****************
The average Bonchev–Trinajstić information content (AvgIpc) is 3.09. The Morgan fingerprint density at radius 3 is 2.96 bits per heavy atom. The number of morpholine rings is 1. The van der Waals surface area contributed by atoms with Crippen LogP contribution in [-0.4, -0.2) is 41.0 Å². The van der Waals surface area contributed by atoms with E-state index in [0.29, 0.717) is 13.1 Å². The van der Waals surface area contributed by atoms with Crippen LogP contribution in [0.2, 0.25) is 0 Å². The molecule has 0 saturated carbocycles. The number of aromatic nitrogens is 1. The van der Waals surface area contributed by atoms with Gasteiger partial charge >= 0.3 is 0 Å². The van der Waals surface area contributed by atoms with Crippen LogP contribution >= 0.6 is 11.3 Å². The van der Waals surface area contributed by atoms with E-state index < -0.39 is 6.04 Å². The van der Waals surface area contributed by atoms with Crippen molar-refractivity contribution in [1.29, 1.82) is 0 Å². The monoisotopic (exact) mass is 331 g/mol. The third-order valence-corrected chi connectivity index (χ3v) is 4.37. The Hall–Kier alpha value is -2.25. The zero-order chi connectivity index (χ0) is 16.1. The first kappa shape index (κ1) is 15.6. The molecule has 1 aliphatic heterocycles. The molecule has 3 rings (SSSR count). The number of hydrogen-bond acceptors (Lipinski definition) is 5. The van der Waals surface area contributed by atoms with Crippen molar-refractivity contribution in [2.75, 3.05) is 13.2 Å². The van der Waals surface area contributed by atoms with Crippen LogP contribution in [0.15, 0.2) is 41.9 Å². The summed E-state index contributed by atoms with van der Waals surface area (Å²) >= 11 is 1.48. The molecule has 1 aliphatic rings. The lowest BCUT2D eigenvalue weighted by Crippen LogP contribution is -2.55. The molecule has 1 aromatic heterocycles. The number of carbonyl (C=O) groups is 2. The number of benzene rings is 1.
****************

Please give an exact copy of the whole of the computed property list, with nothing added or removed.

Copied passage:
The average Bonchev–Trinajstić information content (AvgIpc) is 3.09. The Morgan fingerprint density at radius 3 is 2.96 bits per heavy atom. The number of morpholine rings is 1. The van der Waals surface area contributed by atoms with Crippen LogP contribution in [-0.4, -0.2) is 41.0 Å². The van der Waals surface area contributed by atoms with E-state index in [0.29, 0.717) is 13.1 Å². The van der Waals surface area contributed by atoms with Crippen LogP contribution in [0.2, 0.25) is 0 Å². The molecule has 0 saturated carbocycles. The number of aromatic nitrogens is 1. The van der Waals surface area contributed by atoms with Gasteiger partial charge >= 0.3 is 0 Å². The van der Waals surface area contributed by atoms with Crippen LogP contribution >= 0.6 is 11.3 Å². The van der Waals surface area contributed by atoms with E-state index < -0.39 is 6.04 Å². The van der Waals surface area contributed by atoms with Crippen molar-refractivity contribution in [1.29, 1.82) is 0 Å². The monoisotopic (exact) mass is 331 g/mol. The third-order valence-corrected chi connectivity index (χ3v) is 4.37. The Hall–Kier alpha value is -2.25. The zero-order chi connectivity index (χ0) is 16.1. The first kappa shape index (κ1) is 15.6. The molecule has 1 aliphatic heterocycles. The molecule has 3 rings (SSSR count). The number of hydrogen-bond acceptors (Lipinski definition) is 5. The van der Waals surface area contributed by atoms with Crippen molar-refractivity contribution in [2.75, 3.05) is 13.2 Å². The van der Waals surface area contributed by atoms with Crippen LogP contribution in [0.15, 0.2) is 41.9 Å². The summed E-state index contributed by atoms with van der Waals surface area (Å²) >= 11 is 1.48. The molecule has 1 aliphatic rings. The lowest BCUT2D eigenvalue weighted by Crippen LogP contribution is -2.55. The molecule has 1 aromatic heterocycles. The number of carbonyl (C=O) groups is 2. The number of benzene rings is 1.